Childhood Cancer Awareness
Cancer is one of the ailments which are quite rare in adolescents and children. However, since 1975 cancer in small children has been gradually increasing. Also, cancer can be a bit harder to diagnose in children as compared to adults.
According to statistics, childhood cancer rates are less than 1% of all cases diagnosed in a year. It’s predicted that about 10,000 children will be diagnosed with cancer in 2017. Thanks to the major medical advances, children who have cancer today have higher chances of survival as compared to the past when the rate of survival was just 58%.
Major symptoms of childhood cancer
Symptoms can differ depending on the type of cancer affecting a child. However, there are some general signs that are present in most cases regardless of the type. These include:
- Persistent fevers.
- Unexplained weight loss.
- Headaches and early morning vomiting.
- Excessive bleeding bruising or rash.
- Constant tiredness.
- Persistent pain.
Childhood cancer risk factors
Some environmental changes have been linked to childhood cancers. These include radiation exposure and air pollution. Studies have also suggested that exposure to secondhand smoke might considerably increase the risks. During last decade, scientists have begun studies on how certain changes in DNA can lead to cancer in children. Apart from determining our appearance, most scientists so far agree that DNA also has a major influence on our health in general and the risk of developing some kinds of cancer in particular, both in children and adults.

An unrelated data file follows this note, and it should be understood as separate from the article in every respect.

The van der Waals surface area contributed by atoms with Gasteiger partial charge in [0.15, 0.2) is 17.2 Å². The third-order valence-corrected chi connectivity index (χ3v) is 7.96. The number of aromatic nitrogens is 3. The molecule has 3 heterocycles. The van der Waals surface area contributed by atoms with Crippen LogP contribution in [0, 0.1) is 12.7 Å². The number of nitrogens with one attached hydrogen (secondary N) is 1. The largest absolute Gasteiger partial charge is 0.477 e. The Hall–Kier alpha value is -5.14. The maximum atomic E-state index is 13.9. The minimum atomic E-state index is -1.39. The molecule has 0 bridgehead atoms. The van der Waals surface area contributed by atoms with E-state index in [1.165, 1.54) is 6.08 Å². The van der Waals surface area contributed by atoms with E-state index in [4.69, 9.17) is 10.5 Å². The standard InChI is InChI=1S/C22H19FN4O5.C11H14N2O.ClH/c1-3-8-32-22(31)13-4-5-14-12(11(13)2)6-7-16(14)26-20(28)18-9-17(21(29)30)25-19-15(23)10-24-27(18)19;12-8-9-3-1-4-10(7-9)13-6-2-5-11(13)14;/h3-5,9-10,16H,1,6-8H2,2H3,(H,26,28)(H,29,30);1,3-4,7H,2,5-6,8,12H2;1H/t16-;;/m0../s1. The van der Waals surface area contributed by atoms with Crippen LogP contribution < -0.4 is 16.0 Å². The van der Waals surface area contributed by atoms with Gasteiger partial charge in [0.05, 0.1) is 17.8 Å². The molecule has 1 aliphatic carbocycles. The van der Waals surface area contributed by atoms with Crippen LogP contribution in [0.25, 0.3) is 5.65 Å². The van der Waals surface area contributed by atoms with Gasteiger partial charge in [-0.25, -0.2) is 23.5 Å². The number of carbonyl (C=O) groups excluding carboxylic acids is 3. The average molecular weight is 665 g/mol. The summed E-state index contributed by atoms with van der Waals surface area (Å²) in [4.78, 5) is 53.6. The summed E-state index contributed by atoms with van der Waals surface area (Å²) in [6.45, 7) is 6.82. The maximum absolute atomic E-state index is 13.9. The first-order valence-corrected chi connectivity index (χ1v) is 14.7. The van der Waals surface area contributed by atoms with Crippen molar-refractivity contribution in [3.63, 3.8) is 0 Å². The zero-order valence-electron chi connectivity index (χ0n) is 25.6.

Tests that can be used to detect childhood cancer
Apart from the physical examination, childhood cancers can be diagnosed through blood chemistry tests, x-ray, CT Scan, endoscopy, ultrasound example, biopsy, bone scan, lumbar puncture, ultrasound and magnetic resonance imaging among others.
Childhood cancer treatment
While some types of cancer may be successfully treated with chemotherapy, treatment options such as immunotherapy and targeted therapy drugs have proven to be very effective as well. With just a few exceptions, most childhood cancers respond well to chemotherapy. Also, children bodies are able to recover rather quickly from chemotherapy. Radiation, on the other hand, is a treatment that is really used in children as it might come with a lot of side effects affecting the proper development and growth of a child.
What happens after treatment?
For parents of children fighting cancer, it’s often very hard to stop worrying even after successful treatment. In fact, for a few years after recovering, it's still very important to continue visiting the doctor for regular check-ups until he is sure that the child is out of the danger of recurrence.